Potatoes and Cheddar and Chives — Oh, My!

Having recently baked one really good (Vienna), two so-so (Pain de Mie and Whole Wheat), and one yuck (Tuscan) breads in the past few weeks, I had high hopes for the 42nd and next-to-last recipe in the BBA Challenge, Potato, Cheddar, and Chive Torpedoes. In fact, I will admit to expecting a lot out of the last two recipes in the book. After months of baking, with mostly great results and only a few duds, I really hope to go out with a bang here. And if this bread is any indication, PR will not disappoint.

One of the interesting things about this bread is that it uses both sourdough starter and yeast to leaven the bread. The sourdough starter (which PR incorrectly refers to as a “barm”) is built from the Mother Starter. The recipe requires 10.5 ounces of starter. The starter recipe, on the other hand, yields 39 ounces. Time for baker’s math again. By using 1.9 ounces of starter and 4.3 ounces each of flour and water, I ended up with exactly 10.5 ounces of 100% hydration starter for the recipe.

I prepared my starter the evening before I planned to bake and let it sit out at room temperature overnight. The next day, I chopped and boiled Yukon gold potatoes, then let the potatoes and potato water cool to room temperature. I decided to use Yukon gold, as I thought they would give the crumb a nice color. While the potatoes and water were cooling, I chopped the chives and assembled my mise en place.

I bought the chives in a small package at the grocery store. When I got them home and started chopping them, I realized that my $2.59 got me only 2/3 ounce of chives. And by the time I culled out the bad ones, I had about 1/2 ounce left! It killed me to realize that within a few months I’ll have chives coming out my ears in the garden. In fact, the chives often poke out through the snow early in the Spring.

OK, enough of my chive rant, back to the bread. I mixed 1/2 of the flour, 1/2 cup of the potato water, the potatoes, yeast, and starter just until the flour was hydrated. I allowed this “shag” to sit for about half an hour.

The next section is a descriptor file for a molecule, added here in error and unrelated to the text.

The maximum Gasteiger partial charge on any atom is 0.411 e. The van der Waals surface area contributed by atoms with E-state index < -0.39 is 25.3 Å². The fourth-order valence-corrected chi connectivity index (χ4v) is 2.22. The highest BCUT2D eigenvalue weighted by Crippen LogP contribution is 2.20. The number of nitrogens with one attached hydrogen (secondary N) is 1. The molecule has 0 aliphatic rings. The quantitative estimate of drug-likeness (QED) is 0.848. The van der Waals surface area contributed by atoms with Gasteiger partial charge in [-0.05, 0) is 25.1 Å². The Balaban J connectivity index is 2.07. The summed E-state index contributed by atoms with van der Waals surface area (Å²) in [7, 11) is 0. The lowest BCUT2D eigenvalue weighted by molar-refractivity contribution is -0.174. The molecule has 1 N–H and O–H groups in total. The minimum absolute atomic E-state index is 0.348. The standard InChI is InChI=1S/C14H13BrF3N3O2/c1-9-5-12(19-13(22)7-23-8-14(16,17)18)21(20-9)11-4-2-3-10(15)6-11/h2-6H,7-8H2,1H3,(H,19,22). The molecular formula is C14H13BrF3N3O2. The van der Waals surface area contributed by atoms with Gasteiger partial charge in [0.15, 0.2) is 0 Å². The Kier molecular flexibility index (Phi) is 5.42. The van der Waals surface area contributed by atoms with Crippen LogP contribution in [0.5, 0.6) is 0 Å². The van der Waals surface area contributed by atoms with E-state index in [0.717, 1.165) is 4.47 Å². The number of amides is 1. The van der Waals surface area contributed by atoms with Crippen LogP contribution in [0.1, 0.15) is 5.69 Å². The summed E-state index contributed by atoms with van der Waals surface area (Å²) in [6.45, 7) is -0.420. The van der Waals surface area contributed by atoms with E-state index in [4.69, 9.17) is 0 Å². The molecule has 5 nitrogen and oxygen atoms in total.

Then I added the rest of the flour, the salt, and just under 1/2  cup of potato water and kneaded the dough for about six minutes with my Kitchen Aid. I added the chives and mixed another two minutes. The dough was very tacky, bordering on sticky. I put it in an oiled bowl and turned it to coat the dough with oil.

After a 90-minute ferment, the dough had more than doubled in size.

I dumped the dough out onto my Roul’Pat, divided it in half, and patted one half into a rectangle. I layed out half of the cheddar cheese on the dough, leaving the edges uncovered.

I rolled the dough into a batard, sealed the edges, then tapered the ends to make a torpedo shape. Then I repeated this with the second loaf.

I misted the torpedoes with spray oil, covered them with a towel, and allowed them to rest for one hour. About 15 minutes into the proofing period, I began preheating my oven to 500 dF with a steam pan on the bottom shelf.

Just before loading the bread into the oven, I boiled some water and slashed the loaves, being sure to cut down to the first layer of cheese.

I was a little nervous about this part. I’m a pretty good slasher, but I have never worried too much about the depth of my cuts. I was afraid they would be too shallow and require a second or third slash to get down to the cheese. I needn’t have worried. As you can see, one slash was all it took, and they were ready to bake.

I loaded the loaves into the oven, poured a cup of boiling water into the steam pan, closed the oven door, and reduced the temperature to 450 dF. I don’t bother with spraying the oven walls at 30-second intervals, as I can’t discern any difference in the loaves one way or the other. I think the steam pan works fine for creating the proper amount of steam in the oven.